World Zionist Congress: There Has to be a Better Way

I probably should wait a few days before writing this article. It would, undoubtedly, come out much less hot and bothered if I did. But deadlines being what they are, I am obliged to write it now. I apologize in advance- I think- if it offends certain sensibilities…

I am in Jerusalem, having just attended the 36th World Zionist Congress as a delegate of MERCAZ, the Zionist arm of the Conservative movement. Now that the Congress is, mercifully, over, I can safely say that if one really cares about Israel and loves her for all the right reasons, attending a Zionist Congress is just about the worst prescription you could write for your Zionist health, especially in these precarious times for Zionism around the world.

The mechanism and workings of the World Zionist Organization (the WZO), the Jewish Agency, and all the other bodies that are involved in the Zionist enterprise are far too Byzantine and complex for me to try and explain them here. I’m not quite sure that I understand them myself. But basically, there is a certain amount of money that gets spent via the WZO on Zionist activities in Israel and throughout the world, and all the Israeli political parties and world Zionist organizations vie for their fair share. The monies involved are not trivial, nor are the jobs that come along with the upper echelon portfolios in the WZO. It is a major political arena, and like all such political arenas, people don’t always behave nicely.

Now throw in the ever-present, just-beneath-the-surface animosity that all too often defines the relationships between the various religious denominations in America, and, of course, the not-always-beneath-the-surface seething animosity that characterizes religious-ultra religious-non-religious relations in Israel, and maybe you begin to get the idea of just how nasty this kind of congress can be. It is all well and good to think nostalgically of Herzl in Basel at the first Zionist Congress, but that was then, and this is now. Not the same.

One would think that, given what is going on now in the world regarding Israel, this might be a golden opportunity for Zionists from around the world to come together and express solidarity with Israel, and to give serious thought to what it means to be a Zionist when the rest of the world vilifies Israel.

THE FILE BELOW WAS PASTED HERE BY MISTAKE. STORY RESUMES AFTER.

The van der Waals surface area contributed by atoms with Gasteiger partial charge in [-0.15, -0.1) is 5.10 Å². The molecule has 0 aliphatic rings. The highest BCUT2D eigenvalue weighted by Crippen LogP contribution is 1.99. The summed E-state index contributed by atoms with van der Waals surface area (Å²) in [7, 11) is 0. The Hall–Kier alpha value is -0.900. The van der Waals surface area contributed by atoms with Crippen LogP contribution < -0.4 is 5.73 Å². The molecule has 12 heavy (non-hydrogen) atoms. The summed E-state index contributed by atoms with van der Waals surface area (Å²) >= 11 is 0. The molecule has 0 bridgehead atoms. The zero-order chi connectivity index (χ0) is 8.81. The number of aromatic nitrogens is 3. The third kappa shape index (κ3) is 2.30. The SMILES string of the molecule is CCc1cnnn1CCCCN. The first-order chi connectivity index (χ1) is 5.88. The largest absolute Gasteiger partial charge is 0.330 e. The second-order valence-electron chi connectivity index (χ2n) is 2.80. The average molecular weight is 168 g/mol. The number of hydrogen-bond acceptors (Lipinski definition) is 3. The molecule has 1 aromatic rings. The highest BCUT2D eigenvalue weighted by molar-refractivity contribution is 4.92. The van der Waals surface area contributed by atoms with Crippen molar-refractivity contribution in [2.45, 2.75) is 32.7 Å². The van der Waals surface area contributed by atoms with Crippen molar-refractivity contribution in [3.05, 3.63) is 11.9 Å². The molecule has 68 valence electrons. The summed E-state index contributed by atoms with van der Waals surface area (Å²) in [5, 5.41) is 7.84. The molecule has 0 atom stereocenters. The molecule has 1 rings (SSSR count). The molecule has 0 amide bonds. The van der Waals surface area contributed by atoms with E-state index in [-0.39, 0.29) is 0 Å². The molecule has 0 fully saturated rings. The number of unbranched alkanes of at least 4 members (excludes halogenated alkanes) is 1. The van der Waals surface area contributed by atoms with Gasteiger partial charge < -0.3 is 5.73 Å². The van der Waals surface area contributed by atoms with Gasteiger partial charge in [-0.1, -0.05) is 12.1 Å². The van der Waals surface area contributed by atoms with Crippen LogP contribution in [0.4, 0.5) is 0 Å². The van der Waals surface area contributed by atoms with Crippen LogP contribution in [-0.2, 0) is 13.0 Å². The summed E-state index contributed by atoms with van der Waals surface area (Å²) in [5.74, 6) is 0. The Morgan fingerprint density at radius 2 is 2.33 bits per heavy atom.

I didn’t see too much of that. What I saw was a lot of proverbial mudslinging.

When non-Orthodox elements attending didn’t buy into the religious/nationalist ideas of certain representatives, they were accused of being traitors to the Zionist cause and to Israel- in so many words. It led to a lot of booing and hissing, and almost a few fistfights- really. And when the Orthodox elements became frustrated with the efforts of their non-Orthodox counterparts to bring the struggle for religious pluralism to the fore at every chance, they too, I’m sure, were made to feel marginalized and condescended to, and they reacted in kind.

At one point, I literally walked out of the proceedings, because I realized that being there was actually doing spiritual harm to my feelings about Jews and Israel, and that surely isn’t why I went to Israel. I went to feel proud of being a Zionist, and to meet and work with others who are committed to what I consider to be a sacred cause, at a very critical time for Israel. I wouldn’t say that I lost my Zionism there; God forbid. I can’t imagine that happening- ever. But it certainly wasn’t my proudest moment as a Zionist, or as a Jew.

And then, to top it all off…

I’m finally leaving the hotel (the Crowne Plaza, near Binyanei HaUmah, where the Congress was held), and I go outside to get a cab to the car rental place where I was picking up a car, near the King David Hotel. "Oh no," said the doorman. "You’re not going anywhere for a few hours. There are about ten thousand Haredim protesting against a recent Supreme Court decision, all the streets around here are closed. Forget it."

Why the Haredim were protesting is for another article, maybe next week. And I’m happy to say that one or two cabs actually got through, and I got where I was going. But it was not the best week here… not by a lot.

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About the Author
Rabbi Gerald C. Skolnik is the Rabbi Emeritus of the Forest Hills Jewish Center in Queens.